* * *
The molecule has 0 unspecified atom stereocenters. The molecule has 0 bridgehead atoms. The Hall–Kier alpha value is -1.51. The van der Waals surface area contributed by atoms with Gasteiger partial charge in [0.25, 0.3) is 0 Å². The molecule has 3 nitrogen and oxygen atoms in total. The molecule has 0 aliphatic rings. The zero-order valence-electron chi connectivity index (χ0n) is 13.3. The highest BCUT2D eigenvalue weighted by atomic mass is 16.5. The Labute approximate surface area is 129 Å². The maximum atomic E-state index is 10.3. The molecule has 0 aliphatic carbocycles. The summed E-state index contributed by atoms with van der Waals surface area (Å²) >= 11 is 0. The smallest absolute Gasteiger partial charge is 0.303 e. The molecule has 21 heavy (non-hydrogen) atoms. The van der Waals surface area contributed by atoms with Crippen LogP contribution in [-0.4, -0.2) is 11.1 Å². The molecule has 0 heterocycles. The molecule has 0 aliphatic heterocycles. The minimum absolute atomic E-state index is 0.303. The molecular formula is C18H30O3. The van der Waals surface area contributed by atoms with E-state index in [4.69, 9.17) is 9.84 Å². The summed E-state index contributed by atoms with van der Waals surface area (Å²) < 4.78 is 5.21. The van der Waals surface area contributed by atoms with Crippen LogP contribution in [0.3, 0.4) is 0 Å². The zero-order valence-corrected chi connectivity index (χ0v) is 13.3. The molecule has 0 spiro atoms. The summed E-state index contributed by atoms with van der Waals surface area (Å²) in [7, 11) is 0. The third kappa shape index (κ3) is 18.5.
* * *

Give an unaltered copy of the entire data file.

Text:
The molecule has 0 unspecified atom stereocenters. The molecule has 0 bridgehead atoms. The Hall–Kier alpha value is -1.51. The van der Waals surface area contributed by atoms with Gasteiger partial charge in [0.25, 0.3) is 0 Å². The molecule has 3 nitrogen and oxygen atoms in total. The molecule has 0 aliphatic rings. The zero-order valence-electron chi connectivity index (χ0n) is 13.3. The highest BCUT2D eigenvalue weighted by atomic mass is 16.5. The Labute approximate surface area is 129 Å². The maximum atomic E-state index is 10.3. The molecule has 0 aliphatic carbocycles. The summed E-state index contributed by atoms with van der Waals surface area (Å²) >= 11 is 0. The smallest absolute Gasteiger partial charge is 0.303 e. The molecule has 21 heavy (non-hydrogen) atoms. The van der Waals surface area contributed by atoms with Crippen LogP contribution in [-0.4, -0.2) is 11.1 Å². The molecule has 0 heterocycles. The molecule has 0 aliphatic heterocycles. The minimum absolute atomic E-state index is 0.303. The molecular formula is C18H30O3. The van der Waals surface area contributed by atoms with E-state index in [4.69, 9.17) is 9.84 Å². The summed E-state index contributed by atoms with van der Waals surface area (Å²) < 4.78 is 5.21. The van der Waals surface area contributed by atoms with Crippen LogP contribution in [0.3, 0.4) is 0 Å². The zero-order valence-corrected chi connectivity index (χ0v) is 13.3. The molecule has 0 spiro atoms. The summed E-state index contributed by atoms with van der Waals surface area (Å²) in [7, 11) is 0. The third kappa shape index (κ3) is 18.5.